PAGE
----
Edna Annie Proulx (born August 22, 1935) is an American journalist and author. She has written most frequently as Annie Proulx but has also used the names E. Annie Proulx and E.A. Proulx.
Her second novel, The Shipping News (1993), won both the Pulitzer Prize for Fiction and the U.S. National Book Award for Fiction and was adapted as a 2001 film of the same name. Her short story Brokeback Mountain was adapted as an Academy Award, BAFTA and Golden Globe Award-winning major motion picture released in 2005. She won the PEN/Faulkner Award for Fiction for her first novel, Postcards.
Proulx (born Edna Ann Proulx, her first name honoring one of her mother's aunts), was born in Norwich, Connecticut, to parents of English and French-Canadian ancestry. Her maternal forebears came to America fifteen years after the Mayflower in 1635. She graduated from Deering High School in Portland, Maine, then attended Colby College "for a short period in the 1950s", where she met her first husband H. Ridgely Bullock, Jr. She later returned to college, studying at the University of Vermont from 1966 to 1969, and graduated cum laude and Phi Beta Kappa with a Bachelor of Arts in History in 1969. She earned her Master of Arts from Sir George Williams University (now Concordia University) in Montreal, Quebec in 1973 and pursued, but did not complete, her PhD.
Proulx lived for more than thirty years in Vermont, has married and divorced three times, and has three sons and a daughter (named Jonathan, Gillis, Morgan, and Sylvia, a.k.a. "Muffy"). In 1994, she moved to Saratoga, Wyoming, where she currently resides, spending part of the year in northern Newfoundland on a small cove adjacent to L'Anse aux Meadows.( Collapse )
"Brokeback Mountain" by Annie Proulx is the one of the most homoerotic story I know and nothing at all like the movie. The writing is strange, truncated and yet incredibly moving and revelatory and achieves that rare quality of matching a compelling story with just as compelling a way of saying that story. --Michael Klein
Ennis del Mar and Jack Twist, two ranch hands, come together when they're working as sheepherder and camp tender one summer on a range above the tree line. At first, sharing an isolated tent, the attraction is casual, inevitable, but something deeper catches them that summer.
Both men work hard, marry, and have kids because that's what cowboys do. But over the course of many years and frequent separations this relationship becomes the most important thing in their lives, and they do anything they can to preserve it.
This short story was one of the most moving stories I had ever read in any genre. The need, love, fear, hope and despair of these two men was palpable. I can honestly say I found it haunting long after I finish it.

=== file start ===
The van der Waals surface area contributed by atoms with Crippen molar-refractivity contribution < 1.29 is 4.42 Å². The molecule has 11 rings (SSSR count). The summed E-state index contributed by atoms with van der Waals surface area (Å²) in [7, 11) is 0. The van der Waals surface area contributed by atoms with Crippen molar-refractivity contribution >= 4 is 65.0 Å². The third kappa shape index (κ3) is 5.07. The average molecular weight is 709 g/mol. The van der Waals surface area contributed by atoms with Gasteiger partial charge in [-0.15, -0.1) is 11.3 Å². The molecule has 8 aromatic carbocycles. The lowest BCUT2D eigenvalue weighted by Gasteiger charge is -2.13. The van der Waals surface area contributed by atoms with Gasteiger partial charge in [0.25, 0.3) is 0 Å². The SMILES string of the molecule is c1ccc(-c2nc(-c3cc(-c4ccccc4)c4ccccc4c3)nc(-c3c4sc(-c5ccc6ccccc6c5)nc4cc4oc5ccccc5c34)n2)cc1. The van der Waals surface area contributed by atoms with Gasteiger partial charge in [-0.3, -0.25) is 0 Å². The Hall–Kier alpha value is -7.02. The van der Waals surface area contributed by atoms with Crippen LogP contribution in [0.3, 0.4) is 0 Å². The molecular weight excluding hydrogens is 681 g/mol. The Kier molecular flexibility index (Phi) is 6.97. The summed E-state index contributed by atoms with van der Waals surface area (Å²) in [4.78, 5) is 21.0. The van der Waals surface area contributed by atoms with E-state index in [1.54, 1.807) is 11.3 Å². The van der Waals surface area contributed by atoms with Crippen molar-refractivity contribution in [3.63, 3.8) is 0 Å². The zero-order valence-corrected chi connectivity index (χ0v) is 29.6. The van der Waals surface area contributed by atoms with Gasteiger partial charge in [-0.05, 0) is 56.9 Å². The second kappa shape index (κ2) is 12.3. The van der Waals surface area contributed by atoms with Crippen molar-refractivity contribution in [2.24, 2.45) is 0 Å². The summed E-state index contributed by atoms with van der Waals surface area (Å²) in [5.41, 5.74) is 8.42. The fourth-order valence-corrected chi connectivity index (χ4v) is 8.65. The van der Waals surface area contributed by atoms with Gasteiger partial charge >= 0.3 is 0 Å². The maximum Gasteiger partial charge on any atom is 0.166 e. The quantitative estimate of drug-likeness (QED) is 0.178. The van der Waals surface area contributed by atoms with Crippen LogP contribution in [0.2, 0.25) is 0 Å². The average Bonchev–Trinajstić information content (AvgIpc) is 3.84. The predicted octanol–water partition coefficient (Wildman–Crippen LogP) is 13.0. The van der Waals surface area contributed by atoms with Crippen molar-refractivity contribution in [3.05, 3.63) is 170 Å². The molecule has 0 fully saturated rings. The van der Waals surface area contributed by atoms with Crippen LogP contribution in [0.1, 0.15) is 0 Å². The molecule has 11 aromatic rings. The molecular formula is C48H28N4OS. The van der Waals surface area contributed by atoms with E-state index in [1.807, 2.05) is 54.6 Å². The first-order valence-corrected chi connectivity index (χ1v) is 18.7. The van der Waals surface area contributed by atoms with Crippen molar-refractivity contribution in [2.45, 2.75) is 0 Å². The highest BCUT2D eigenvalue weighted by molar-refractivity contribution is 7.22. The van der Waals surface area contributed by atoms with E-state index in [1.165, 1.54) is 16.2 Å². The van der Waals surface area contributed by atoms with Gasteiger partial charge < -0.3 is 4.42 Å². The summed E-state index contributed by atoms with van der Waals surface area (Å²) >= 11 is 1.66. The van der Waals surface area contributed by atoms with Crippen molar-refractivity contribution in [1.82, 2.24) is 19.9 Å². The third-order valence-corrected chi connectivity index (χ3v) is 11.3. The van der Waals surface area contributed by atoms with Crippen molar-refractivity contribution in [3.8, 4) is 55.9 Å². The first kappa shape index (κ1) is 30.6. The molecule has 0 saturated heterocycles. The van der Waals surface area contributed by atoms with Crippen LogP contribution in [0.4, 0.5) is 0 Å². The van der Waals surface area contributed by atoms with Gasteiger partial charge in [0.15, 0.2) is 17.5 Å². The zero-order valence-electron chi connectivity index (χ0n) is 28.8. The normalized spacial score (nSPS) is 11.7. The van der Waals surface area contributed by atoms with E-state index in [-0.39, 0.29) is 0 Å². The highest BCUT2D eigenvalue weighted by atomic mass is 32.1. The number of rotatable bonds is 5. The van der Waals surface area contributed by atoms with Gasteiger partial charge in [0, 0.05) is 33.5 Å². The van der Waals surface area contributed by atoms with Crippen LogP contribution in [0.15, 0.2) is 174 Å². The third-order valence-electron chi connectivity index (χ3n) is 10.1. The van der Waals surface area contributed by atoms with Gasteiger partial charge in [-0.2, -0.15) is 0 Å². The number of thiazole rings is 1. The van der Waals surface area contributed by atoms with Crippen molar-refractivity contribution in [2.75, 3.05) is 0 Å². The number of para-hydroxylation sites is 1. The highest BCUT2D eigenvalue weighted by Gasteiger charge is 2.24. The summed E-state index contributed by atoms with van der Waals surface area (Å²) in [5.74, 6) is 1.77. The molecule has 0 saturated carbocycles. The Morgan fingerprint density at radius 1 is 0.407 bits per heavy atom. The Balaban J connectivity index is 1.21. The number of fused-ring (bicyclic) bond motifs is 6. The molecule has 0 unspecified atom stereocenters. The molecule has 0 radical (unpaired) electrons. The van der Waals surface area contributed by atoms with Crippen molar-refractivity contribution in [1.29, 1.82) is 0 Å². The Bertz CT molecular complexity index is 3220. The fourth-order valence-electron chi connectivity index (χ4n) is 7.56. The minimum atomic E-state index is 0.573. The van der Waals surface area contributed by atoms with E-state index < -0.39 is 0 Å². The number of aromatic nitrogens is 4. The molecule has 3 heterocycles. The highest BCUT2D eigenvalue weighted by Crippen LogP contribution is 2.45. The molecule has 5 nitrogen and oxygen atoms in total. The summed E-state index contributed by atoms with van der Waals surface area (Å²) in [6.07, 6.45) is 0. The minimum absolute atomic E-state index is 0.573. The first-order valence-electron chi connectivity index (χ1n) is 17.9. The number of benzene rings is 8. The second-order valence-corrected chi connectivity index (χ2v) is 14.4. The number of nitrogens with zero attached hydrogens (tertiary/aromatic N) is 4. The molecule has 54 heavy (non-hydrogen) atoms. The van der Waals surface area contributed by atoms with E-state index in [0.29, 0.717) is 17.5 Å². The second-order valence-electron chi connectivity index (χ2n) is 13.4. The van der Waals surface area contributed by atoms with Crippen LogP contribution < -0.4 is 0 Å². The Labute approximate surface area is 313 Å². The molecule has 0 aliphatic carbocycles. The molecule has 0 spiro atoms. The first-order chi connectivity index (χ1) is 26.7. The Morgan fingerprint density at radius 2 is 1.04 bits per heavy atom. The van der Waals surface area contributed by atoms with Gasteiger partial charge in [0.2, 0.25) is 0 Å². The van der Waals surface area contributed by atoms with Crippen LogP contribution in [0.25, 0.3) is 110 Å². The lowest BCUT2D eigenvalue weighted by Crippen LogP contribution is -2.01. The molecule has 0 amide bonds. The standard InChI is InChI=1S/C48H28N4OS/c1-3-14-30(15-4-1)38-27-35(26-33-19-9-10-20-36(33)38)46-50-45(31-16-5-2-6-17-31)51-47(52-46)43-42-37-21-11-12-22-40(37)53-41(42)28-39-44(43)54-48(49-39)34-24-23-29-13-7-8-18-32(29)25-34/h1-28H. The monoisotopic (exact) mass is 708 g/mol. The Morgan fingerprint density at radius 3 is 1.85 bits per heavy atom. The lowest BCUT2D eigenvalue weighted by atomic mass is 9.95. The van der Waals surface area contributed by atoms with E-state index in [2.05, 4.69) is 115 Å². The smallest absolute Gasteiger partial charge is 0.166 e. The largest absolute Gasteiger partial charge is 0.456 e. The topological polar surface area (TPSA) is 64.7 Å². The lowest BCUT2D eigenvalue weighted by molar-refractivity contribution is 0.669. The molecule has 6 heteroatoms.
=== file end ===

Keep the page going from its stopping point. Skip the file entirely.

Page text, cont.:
In a kind of reverse inspiration it also strengthened my need to write happy endings, to not only give my characters real life obstacles to overcome but to grant them that goal of love and a lasting, shared relationship. I don't agree with any romances that insist on letting the harsher elements of RL dictate a uncertain happy ending. If readers wanted RL they would read the newspaper or literature, not romance. I believe in giving a reader what I believe they read romance for – that heartwarming, feel good satisfaction at the end of an enjoyable journey of the heart. --Laura Baumbach
When I first started reading Brokeback Mountain, I realized I’d have to slow down, as it seemed to be written in a dialect of English with which I was totally unfamiliar. Unfamiliar territory, indeed, and so authentically wrought western talk. I think the story sneaks up on you. Like so many Americans I probably have a fascination with the West, its promises as well as its dangers. In my case, it’s also my native yet adopted part of the country, though California could be put in another category entirely. I believe the rural parts of my state and Wyoming have more in common than California’s coastal cities have with its interior. Here was a genuine rendering of love between two men, which is so rare in art that when it finally appears it’s really quite astounding and in this particular case, broke my heart. --Jim Arnold
I read a reprint of Brokeback Mountain in the New Yorker while at the gym one day. And while perspiring profusely on the eliptical machine (“…the motel room smelled of sweat and semen…”) I was captivated, stunned and depressed—not only because of the story’s pathos, but also for the realization that I will never attain, as a writer, that perfectly-pitched voice with which Ms. Proulx’s writing sings. --Nick Nolan
I fell in love with Brokeback Mountain when it was still available on-line in the Washington Post archives. It hit me in the gut. I actually belong to a Brokeback Mountain fan group, although I don’t post there much any more. Never did fanfiction, the story was just too pure and simple for me to need to go beyond it. Although we had Friday Haiku days which I joined in on and I actually wrote poetry inspired by it. --James Buchanan
When I read Brokeback Mountain years ago, the sparseness of the story just seemed to rip more gaping holes in my already aching heart! For such a short story it tells such a huge tale of regret and love lost. Just like the best special effects in a movie are the ones you don’t even know are there, in this book it’s the dialogue that is never said, the intentions that are never acted upon, and the words that only seem to exist between the lines that make this such a haunting, impactful, heart-wrenching story. --Geoffrey Knight( Collapse )
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